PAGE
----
"Lovefool," "My Favourite Game"
Who Are They?
Swedish indie pop sweethearts with a hit sweet enough to make you forget about that whole suicide thing in Romeo + Juilet.
Guitarist Peter Svensson and bassist Magnus Sveningsson were really into heavy metal back in the day, but once they met up with drummer Bengt Lagerberg, keyboardist Lars-Olof Johansson and singer Nina Persson, they turned to pop music.
The Cardigans recorded a demo tape (with Nina only providing vocals on one track) and eventually got signed to a Swedish label to release their debut album, Emmerdale, in 1994. The album was only released in Sweden and Japan (rereleased internationally in 1997), but it scored the band its first radio hit, “Rise & Shine.”
Most of 1994 was spent touring Europe and recording the follow-up, 1995’s Life, which was released worldwide. The album became a huge success (particularly in Japan) and The Cardigans signed to Mercury Records.
A year later, the band released First Band on the Moon, which included their biggest hit to date, “Lovefool.” The song was literally everywhere, even in movies where it probably didn’t belong, like Romeo + Juliet and Cruel Intentions. (Okay, Romeo + Juliet I get, but Cruel Intentions? Really?)
(Fun fact: The Cardigans played themselves on the graduation episode of Beverly Hills, 90210.)
After more touring, The Cardigans released Gran Turismo in 1998. The (arguably better) album was a sharp contrast to the bubbly pop sensibilities of First Band on the Moon and spawned another minor hit, “My Favourite Game.”
(Fun fact: The video for “My Favourite Game” sparked a bit of controversy. It depicts singer Nina Persson joyriding in a car on the highway, causing multiple accidents and eventually killing herself. Director Jonas Åkerlund made five different endings, only one of which made it to air.)
Recently reunited and playing various international festivals.
The Cardigans went on a short hiatus in 2000. Nina released a solo album under the name A Camp, Peter and Bengt worked on a project called Paus and Magnus recorded music under the name Righteous Boy.
But they couldn’t stay apart for long. The band reconvened in 2002 to release Long Gone Before Daylight, a noticeably darker album with an American country influence. (Nina actually dyed her hair from blonde to jet black at this time, supposedly to reflect the album’s sound.)
The Cardigans toured with Liz Phair, Katy Rose and Charlotte Martin in 2004 on the Chicks With Attitude tour, and ultimately released Super Extra Gravity a year later.
The band went on an even longer hiatus in 2007, during which Nina lent her vocal talents to a Manic Street Preachers album.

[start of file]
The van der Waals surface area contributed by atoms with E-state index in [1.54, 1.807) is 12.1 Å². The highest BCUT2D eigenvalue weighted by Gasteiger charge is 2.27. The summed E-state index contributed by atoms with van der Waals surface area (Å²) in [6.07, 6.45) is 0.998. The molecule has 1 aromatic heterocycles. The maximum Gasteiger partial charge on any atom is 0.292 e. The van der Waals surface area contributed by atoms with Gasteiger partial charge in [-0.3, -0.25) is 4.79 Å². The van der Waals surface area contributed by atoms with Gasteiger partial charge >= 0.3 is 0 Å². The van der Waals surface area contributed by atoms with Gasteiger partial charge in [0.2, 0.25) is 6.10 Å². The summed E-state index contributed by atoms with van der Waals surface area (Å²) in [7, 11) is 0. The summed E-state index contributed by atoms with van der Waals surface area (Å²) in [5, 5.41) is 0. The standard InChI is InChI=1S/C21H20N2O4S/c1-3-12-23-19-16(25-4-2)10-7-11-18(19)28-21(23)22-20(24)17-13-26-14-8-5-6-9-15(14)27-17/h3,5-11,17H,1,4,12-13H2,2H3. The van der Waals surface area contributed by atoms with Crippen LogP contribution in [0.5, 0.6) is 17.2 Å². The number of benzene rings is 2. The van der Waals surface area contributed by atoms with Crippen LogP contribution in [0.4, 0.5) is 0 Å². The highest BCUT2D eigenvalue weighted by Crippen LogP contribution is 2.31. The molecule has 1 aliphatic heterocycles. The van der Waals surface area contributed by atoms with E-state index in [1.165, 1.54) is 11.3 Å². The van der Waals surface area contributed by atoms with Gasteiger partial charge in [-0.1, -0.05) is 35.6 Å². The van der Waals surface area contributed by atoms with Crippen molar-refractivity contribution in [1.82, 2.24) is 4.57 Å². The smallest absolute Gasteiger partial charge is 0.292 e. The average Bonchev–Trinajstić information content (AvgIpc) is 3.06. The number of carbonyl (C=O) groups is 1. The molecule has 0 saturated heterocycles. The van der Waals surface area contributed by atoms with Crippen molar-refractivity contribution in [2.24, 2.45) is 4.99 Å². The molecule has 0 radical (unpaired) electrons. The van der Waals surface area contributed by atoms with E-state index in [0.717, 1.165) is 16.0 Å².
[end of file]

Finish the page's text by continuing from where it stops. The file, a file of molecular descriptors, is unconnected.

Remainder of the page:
Last year (2012), The Cardigans reunited once again to play the Summer Sonic Rock Festival in Tokyo and Osaka.
But Why The Cardigans?
While there doesn’t seem to be any new material in the works, the band is still together. And Nina Persson still writes music, so I guess anything can happen.
What Does Sam Think?
Let’s just be honest here—The Cardigans aren’t anything special. That doesn’t make them a bad band—it just makes them decidedly mediocre.
“Lovefool” is a pretty catchy tune, though. I remember back when I was an angsty teenager and I had a crush on some boy who had no idea I existed, I put this song on repeat and choked, “Love me, love me / SAY THAT YOU LOVE ME” through cartoonish sobs. But I’m sure everyone did that at some point (please say you did). It’s cute and a little dark at the same time, which was perfect for my tortured teenage soul.
Now, if you like happy-go-lucky indie pop music, you’ll probably like the rest of First Band on the Moon. It’s a little too sweet for me, and Nina’s voice kind of got on my nerves a bit.
But Gran Turismo is a totally different animal—it’s dark, moody and brimming with cold, meticulous electronic sounds. They’re no Nine Inch Nails on this record, but it’s a welcome relief from the “sun-shines-out-of-your-ass” sounds of First Band on the Moon. (But again, if you dig that, there’s really no harm in it.)
“My Favourite Game” is a great song (complete with a pretty gnarly video), and I kind of wish it got more exposure than “Lovefool.” The Cardigans have proved that they can move past bubbly pop songs, but they’re still not the kind of band that melts your brain with creativity and originality. Then again, that’s the fate of most ‘90s pop bands (especially one-hit-wonders).
But that doesn’t mean you can’t dedicate “Lovefool” to that special someone (to annoy the shit out of them).
-- Sam Boyer, reporting from the ‘90s.